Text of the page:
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I learned a new trick for my toolbox this week thanks to https://ronovanwrites.wordpress.com/ !! It involves the combined use of dialogue tags, action beats, and nothing during scenes. I had the dialogue tags down and the action beats but I didn’t often use nothing. I see, however, how it breaks things up and doesn’t leave a scene feeling so cluttered. Do you use more than one for these? All? What’s in your toolbox for writing?
Traci Krites and Traci Kenworth will now be on the same blog, titled: Where World’s Collide. I’ll still bring the same content on the same days but it will now be under one blog name. It was proving too much to maintain two separate blogs. I hope you will join me over at http://www.tracikenworth.wordpress.com. Thank you, my dear readers!!
- A Girl’s Guide to Moving On Debbie Macomber. Ballantine Mar. 2016. Netgalley. When her son cheats on her daughter-in-law, Leanne tells her, not wanting her to live the same loveless marriage she’s done for years with his father. Shortly thereafter, both Leanne and Nichole start divorce proceedings. After two years, Nichole ex finally agrees to the divorce and she ends up driving in the ditch. A handsome tow truck driver helps her out, if she agrees to help dress his daughter for a dance at school. She does and sparks start to ignite between Nichole and Rocco. Meanwhile, teaching an English course to immigrants, Leanne meet Nikolai who bakes her bread and walks her to her car every night. As the days turn, both women discover a new love with these men but their pasts aren’t through with them yet.
This is a warm, tear-filled read. I cheered both women on as they went from heartbroke, depressed, down-on-their-luck to new beginnings. Each romance was special and real. There are no bad people in the book, only misguided. This is the first time I’ve read a Debbie Macomber novel. I’ve always heard good things about her books and now I know why. It’s a sweet romance but you hardly miss all the sex escapades because she makes the relationships all count for something more.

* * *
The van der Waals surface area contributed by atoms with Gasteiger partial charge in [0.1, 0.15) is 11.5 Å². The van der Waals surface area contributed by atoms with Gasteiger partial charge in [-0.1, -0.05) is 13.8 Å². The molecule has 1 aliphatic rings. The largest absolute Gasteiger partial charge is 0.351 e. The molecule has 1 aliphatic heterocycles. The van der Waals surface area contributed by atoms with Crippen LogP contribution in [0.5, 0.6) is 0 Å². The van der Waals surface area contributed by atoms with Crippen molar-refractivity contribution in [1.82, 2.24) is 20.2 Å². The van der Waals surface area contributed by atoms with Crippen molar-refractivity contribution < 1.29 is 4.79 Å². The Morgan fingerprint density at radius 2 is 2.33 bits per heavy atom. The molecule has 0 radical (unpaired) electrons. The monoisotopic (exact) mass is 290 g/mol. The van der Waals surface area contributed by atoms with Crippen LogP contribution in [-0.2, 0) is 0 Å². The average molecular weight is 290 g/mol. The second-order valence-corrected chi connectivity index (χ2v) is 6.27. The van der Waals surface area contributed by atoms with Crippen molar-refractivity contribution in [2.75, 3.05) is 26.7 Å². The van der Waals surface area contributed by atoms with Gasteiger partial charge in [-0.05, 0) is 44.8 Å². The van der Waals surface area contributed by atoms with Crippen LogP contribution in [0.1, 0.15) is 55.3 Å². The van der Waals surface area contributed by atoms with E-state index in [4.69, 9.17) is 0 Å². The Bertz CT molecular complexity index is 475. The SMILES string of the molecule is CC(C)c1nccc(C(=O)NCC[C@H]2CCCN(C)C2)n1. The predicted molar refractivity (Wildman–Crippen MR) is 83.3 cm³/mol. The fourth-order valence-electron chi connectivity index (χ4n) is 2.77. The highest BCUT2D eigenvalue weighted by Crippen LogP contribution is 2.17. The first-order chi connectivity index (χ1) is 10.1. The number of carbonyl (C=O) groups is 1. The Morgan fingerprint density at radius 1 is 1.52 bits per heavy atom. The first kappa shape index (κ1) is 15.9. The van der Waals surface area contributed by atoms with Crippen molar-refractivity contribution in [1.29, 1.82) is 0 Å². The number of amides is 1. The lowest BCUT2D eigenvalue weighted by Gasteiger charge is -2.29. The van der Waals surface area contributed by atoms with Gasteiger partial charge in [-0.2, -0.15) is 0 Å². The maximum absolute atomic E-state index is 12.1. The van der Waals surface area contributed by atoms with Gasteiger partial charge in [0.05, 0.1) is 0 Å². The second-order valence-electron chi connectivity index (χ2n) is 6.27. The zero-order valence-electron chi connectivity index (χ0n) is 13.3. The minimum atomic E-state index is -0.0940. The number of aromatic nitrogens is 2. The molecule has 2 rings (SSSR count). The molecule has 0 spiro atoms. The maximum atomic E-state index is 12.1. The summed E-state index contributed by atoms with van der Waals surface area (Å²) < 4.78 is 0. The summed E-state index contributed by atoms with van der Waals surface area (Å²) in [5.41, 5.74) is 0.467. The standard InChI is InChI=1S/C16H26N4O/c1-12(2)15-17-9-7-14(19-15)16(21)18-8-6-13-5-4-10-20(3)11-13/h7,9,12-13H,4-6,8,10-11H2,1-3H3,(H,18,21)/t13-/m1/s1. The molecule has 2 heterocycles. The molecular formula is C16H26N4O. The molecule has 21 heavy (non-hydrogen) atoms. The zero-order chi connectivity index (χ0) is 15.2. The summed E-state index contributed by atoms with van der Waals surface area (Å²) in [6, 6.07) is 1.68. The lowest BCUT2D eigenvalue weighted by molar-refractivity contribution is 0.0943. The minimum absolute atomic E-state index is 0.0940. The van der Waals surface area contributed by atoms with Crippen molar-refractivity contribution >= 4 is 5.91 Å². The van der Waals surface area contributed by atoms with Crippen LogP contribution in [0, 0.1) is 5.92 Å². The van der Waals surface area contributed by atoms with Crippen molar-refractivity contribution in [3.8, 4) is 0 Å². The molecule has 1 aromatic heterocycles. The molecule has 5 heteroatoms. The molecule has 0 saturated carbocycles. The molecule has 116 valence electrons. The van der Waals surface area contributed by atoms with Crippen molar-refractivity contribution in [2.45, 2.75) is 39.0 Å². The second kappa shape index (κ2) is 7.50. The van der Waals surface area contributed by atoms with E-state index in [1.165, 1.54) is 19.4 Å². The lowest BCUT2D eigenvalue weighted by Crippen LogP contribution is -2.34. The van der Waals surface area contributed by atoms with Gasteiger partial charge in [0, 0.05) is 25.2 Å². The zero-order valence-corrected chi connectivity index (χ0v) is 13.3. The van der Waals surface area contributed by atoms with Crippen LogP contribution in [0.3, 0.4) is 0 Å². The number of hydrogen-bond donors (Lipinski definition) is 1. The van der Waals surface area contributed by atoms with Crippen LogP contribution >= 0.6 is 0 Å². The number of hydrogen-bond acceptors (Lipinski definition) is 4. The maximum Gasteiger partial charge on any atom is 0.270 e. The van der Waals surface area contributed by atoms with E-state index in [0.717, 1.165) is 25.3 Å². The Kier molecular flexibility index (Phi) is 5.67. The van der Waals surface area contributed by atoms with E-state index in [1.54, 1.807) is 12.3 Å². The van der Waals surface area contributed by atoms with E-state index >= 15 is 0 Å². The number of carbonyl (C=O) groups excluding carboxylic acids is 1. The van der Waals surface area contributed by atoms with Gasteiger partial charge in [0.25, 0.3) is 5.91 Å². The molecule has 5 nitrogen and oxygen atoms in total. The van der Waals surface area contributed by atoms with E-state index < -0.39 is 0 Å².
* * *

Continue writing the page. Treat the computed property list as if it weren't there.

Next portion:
One of my favorite things about the book is the bread making. I thought it symbolized Leanne and Nikolai’s relationship well. At first it was tentative, not all the way understood, then it went through a growth period, like the rising of the yeast when making break by hand, and then finally the baking, cooling, and eating time when everything comes together like a warm slice of bread.
I loved that Owen and Kaylene didn’t do the typical jealous behavior of kids meeting a new potential mate for their parents. They kept things believable and hopping for Rocco and Nichole. I loved their closeness, how they fought for one another, and coming together as a family was the best.